On Book Covers: Part 3

Today’s lesson is on how to make that cover pop.

3. Visual Impact

The human eye is naturally drawn to three things: movement, high contrast, and bright color. For a book cover, motion is out, but we have two tools left at our disposal. Contrast and color.

Contrast:

This is merely the level of difference between the palest color and the deepest color. Obviously black and white give the highest contrast. But black and yellow is actually one of the most eye-catching combinations because it combines high-contrast and saturated color. 

FreneticBeautyHowever, vivid black and yellow gives the general impression of a bumblebee or safety caution sign. That may not be what we want for, say, our young adult contemporary. For an example on a more literary cover, see the example to the left. The background is low-contrast, but that makes the paler title stand out in comparison.

A good trick to check your contrast is to use an image-editing program to temporarily convert your cover to black-and-white. This will give you an idea of the general contrast. You can also try squinting at it until it looks blurry, which will emphasize any contrast.

Color:

The use of color can be vital in making your cover stand out. If you’re writing genre fiction, you’ve got it a bit easier on the color front. Vivid colors are common in many types of genre fic.

Children’s books and middle-grade novels run the gamut on color, but generally have brighter or more saturated color schemes.

In adult and young adult genres, thrillers and suspense novels often have bright pops of red or orange or yellow on the cover (though other colors are used to great effect sometimes). Horror usually has a fairly dark cover but accents of bright red are great, as well as unearthly blue or green for ghost stories. Alien horror? Add a splash of sickly, vivid green.

Shown above: Two examples of use of saturated color on an urban fantasy cover and a contemporary horror novel.

For sci-fi and fantasy, the world is basically your oyster when it comes to color. Brilliant green dragons, spaceships with brightly-colored lights, the glare of neon signs against wet pavement for a cyberpunk novel. The flash of red on a blood-stained knife for a mystery.

Romances have some play with colors too, though usually paranormal skews toward deeper jewel tones while historical and contemporary can play with softer or brighter colors. I have a romance on my shelf right now that uses a pop of hot pink script in the title, to great effect.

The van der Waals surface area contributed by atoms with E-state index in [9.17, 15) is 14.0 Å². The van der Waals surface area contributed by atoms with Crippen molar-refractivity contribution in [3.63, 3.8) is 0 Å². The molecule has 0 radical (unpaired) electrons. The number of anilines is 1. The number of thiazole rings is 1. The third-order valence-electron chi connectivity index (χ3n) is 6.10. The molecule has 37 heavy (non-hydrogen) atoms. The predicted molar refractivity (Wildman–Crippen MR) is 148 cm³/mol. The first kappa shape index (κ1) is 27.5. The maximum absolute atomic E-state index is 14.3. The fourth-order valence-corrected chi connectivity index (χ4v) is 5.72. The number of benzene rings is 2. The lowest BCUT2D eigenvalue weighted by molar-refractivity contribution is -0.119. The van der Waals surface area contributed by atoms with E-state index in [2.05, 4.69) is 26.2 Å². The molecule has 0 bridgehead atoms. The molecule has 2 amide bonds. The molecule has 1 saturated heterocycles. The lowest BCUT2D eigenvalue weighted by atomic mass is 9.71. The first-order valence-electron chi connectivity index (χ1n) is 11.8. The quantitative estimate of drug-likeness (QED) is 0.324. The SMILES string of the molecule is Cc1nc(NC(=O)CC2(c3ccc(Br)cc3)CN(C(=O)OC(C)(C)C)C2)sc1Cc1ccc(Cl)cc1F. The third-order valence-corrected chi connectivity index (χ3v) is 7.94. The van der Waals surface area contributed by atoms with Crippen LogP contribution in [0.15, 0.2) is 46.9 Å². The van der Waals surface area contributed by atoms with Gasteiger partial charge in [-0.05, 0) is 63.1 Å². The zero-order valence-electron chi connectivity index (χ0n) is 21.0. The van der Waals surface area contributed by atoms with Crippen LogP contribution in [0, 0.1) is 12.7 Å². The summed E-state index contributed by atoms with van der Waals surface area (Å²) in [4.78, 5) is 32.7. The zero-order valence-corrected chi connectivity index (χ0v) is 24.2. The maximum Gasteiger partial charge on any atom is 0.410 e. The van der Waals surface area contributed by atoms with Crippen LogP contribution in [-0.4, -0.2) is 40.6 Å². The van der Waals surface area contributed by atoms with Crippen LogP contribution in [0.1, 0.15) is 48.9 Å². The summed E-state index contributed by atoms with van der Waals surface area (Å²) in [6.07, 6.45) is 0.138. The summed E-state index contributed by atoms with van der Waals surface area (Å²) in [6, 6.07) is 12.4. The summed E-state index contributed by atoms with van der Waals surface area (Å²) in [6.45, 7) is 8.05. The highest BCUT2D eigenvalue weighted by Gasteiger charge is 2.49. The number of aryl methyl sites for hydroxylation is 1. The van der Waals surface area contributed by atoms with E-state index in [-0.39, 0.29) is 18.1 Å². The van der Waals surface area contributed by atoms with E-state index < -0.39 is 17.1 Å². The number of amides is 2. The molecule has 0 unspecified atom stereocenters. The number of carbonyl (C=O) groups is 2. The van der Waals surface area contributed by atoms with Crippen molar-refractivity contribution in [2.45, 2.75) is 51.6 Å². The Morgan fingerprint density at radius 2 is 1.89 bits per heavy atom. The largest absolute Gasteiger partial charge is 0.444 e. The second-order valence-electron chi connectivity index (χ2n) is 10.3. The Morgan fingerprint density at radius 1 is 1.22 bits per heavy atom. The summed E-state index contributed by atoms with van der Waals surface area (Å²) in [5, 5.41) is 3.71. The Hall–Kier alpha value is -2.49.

Contemporary books can use plenty of colors, but it’s helpful to look at more “current” colors. A good way to find these is to look at fashionable new brands and take a cue from the colors they’re using for their logos. Brighter spring hues are great for a young adult contemporary romance, like salmon pink or a cyan blue.

If you’re writing more serious literary fiction, you’ll likely want to steer away from brighter hues unless one has story significance. You can also use vivid hues in a highly conceptual illustrated cover, in which case you’ll probably want to hire a professional designer unless you have experience in design or illustration. A tasteful pop of color can be great on these sort of book designs, but a lot of that also depends on the tone of your novel.

Which brings me to another point on color….

Colors convey mood a8nd tone.

All colors have emotions tied to them. This is partially cultural, so I’ll be referencing uses that are generally-accepted in the US. Pale blue is calming or sad. Red is passion, anger, strong emotion. Pink is softer, romantic, or cheerful if you’re getting into the hotter pinks. Yellow is bright, sunny, joyous. Emerald green is earthy, solid, reliable. As a general rule, lower saturation conveys a more serious tone, while higher saturation hints at a more emotional story.

There is one small caveat here. If your genre is absolutely stuffed with bright, oversaturated covers, a classy white cover with a single element in color can stand out among the crowd. In this case you’re going for contrast against the other covers, instead of within your own single design.

All of these color rules can absolutely be broken, but thoughtfully. Just like all those pesky writing rules that famous authors seem to get away with flaunting, the knowledge about when you can get away with something unique is acquired through practice and experience.

Bottom Line: High-contrast and high-color covers grab the eye. Be mindful of contrast against other covers in your genre.

Tomorrow we’ll cover the next trait: Professionalism!

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